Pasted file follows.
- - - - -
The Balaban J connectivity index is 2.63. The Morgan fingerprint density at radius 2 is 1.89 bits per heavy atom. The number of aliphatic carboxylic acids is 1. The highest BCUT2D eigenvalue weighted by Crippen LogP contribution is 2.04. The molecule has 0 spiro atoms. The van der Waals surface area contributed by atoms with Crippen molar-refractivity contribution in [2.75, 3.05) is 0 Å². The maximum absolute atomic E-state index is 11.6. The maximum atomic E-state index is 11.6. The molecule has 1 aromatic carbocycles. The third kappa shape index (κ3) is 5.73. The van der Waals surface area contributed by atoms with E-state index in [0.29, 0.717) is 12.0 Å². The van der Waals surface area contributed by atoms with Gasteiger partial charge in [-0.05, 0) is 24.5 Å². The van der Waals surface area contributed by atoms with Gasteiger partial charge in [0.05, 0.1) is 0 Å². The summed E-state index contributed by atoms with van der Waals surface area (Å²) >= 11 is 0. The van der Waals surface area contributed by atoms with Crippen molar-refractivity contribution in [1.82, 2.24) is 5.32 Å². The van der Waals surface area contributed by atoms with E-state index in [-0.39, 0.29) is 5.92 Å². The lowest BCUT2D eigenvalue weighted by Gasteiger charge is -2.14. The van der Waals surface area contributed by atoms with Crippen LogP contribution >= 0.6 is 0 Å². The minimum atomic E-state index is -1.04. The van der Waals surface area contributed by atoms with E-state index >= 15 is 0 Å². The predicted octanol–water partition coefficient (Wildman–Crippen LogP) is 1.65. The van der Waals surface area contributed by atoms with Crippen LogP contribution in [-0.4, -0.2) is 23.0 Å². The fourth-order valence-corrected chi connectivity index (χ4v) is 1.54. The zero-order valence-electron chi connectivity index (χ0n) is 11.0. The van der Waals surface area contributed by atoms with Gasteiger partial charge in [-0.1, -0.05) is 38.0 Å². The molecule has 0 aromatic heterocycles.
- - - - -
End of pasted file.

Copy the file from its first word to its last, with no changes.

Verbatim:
The Balaban J connectivity index is 2.63. The Morgan fingerprint density at radius 2 is 1.89 bits per heavy atom. The number of aliphatic carboxylic acids is 1. The highest BCUT2D eigenvalue weighted by Crippen LogP contribution is 2.04. The molecule has 0 spiro atoms. The van der Waals surface area contributed by atoms with Crippen molar-refractivity contribution in [2.75, 3.05) is 0 Å². The maximum absolute atomic E-state index is 11.6. The maximum atomic E-state index is 11.6. The molecule has 1 aromatic carbocycles. The third kappa shape index (κ3) is 5.73. The van der Waals surface area contributed by atoms with E-state index in [0.29, 0.717) is 12.0 Å². The van der Waals surface area contributed by atoms with Gasteiger partial charge in [-0.05, 0) is 24.5 Å². The van der Waals surface area contributed by atoms with Gasteiger partial charge in [0.05, 0.1) is 0 Å². The summed E-state index contributed by atoms with van der Waals surface area (Å²) >= 11 is 0. The van der Waals surface area contributed by atoms with Crippen molar-refractivity contribution in [1.82, 2.24) is 5.32 Å². The van der Waals surface area contributed by atoms with E-state index in [-0.39, 0.29) is 5.92 Å². The lowest BCUT2D eigenvalue weighted by Gasteiger charge is -2.14. The van der Waals surface area contributed by atoms with Crippen LogP contribution >= 0.6 is 0 Å². The minimum atomic E-state index is -1.04. The van der Waals surface area contributed by atoms with E-state index >= 15 is 0 Å². The predicted octanol–water partition coefficient (Wildman–Crippen LogP) is 1.65. The van der Waals surface area contributed by atoms with Crippen LogP contribution in [-0.4, -0.2) is 23.0 Å². The fourth-order valence-corrected chi connectivity index (χ4v) is 1.54. The zero-order valence-electron chi connectivity index (χ0n) is 11.0. The van der Waals surface area contributed by atoms with Gasteiger partial charge in [-0.1, -0.05) is 38.0 Å². The molecule has 0 aromatic heterocycles.